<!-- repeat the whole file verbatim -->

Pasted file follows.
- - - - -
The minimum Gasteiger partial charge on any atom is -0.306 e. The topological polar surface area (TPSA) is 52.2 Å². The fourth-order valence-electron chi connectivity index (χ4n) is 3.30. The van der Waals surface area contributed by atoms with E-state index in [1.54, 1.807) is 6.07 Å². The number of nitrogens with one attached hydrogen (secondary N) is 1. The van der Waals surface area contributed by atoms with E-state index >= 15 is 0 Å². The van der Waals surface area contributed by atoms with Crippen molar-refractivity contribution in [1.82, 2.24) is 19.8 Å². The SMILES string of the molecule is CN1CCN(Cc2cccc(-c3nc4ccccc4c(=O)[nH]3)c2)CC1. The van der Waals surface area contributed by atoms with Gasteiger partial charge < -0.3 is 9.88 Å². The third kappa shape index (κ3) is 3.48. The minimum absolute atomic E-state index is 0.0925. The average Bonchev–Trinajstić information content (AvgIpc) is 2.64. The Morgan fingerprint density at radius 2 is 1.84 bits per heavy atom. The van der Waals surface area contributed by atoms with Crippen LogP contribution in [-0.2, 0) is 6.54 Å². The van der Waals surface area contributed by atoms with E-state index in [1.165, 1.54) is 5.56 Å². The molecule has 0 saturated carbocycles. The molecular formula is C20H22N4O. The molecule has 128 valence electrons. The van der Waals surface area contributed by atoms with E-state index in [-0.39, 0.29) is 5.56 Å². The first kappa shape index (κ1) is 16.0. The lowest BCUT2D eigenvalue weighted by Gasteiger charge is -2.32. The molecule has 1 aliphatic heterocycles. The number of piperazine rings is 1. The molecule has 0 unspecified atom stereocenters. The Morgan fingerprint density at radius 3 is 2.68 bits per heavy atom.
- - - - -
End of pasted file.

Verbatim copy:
The minimum Gasteiger partial charge on any atom is -0.306 e. The topological polar surface area (TPSA) is 52.2 Å². The fourth-order valence-electron chi connectivity index (χ4n) is 3.30. The van der Waals surface area contributed by atoms with E-state index in [1.54, 1.807) is 6.07 Å². The number of nitrogens with one attached hydrogen (secondary N) is 1. The van der Waals surface area contributed by atoms with E-state index >= 15 is 0 Å². The van der Waals surface area contributed by atoms with Crippen molar-refractivity contribution in [1.82, 2.24) is 19.8 Å². The SMILES string of the molecule is CN1CCN(Cc2cccc(-c3nc4ccccc4c(=O)[nH]3)c2)CC1. The van der Waals surface area contributed by atoms with Gasteiger partial charge < -0.3 is 9.88 Å². The third kappa shape index (κ3) is 3.48. The minimum absolute atomic E-state index is 0.0925. The average Bonchev–Trinajstić information content (AvgIpc) is 2.64. The Morgan fingerprint density at radius 2 is 1.84 bits per heavy atom. The van der Waals surface area contributed by atoms with Crippen LogP contribution in [-0.2, 0) is 6.54 Å². The van der Waals surface area contributed by atoms with E-state index in [1.165, 1.54) is 5.56 Å². The molecule has 0 saturated carbocycles. The molecular formula is C20H22N4O. The molecule has 128 valence electrons. The van der Waals surface area contributed by atoms with E-state index in [-0.39, 0.29) is 5.56 Å². The first kappa shape index (κ1) is 16.0. The lowest BCUT2D eigenvalue weighted by Gasteiger charge is -2.32. The molecule has 1 aliphatic heterocycles. The number of piperazine rings is 1. The molecule has 0 unspecified atom stereocenters. The Morgan fingerprint density at radius 3 is 2.68 bits per heavy atom.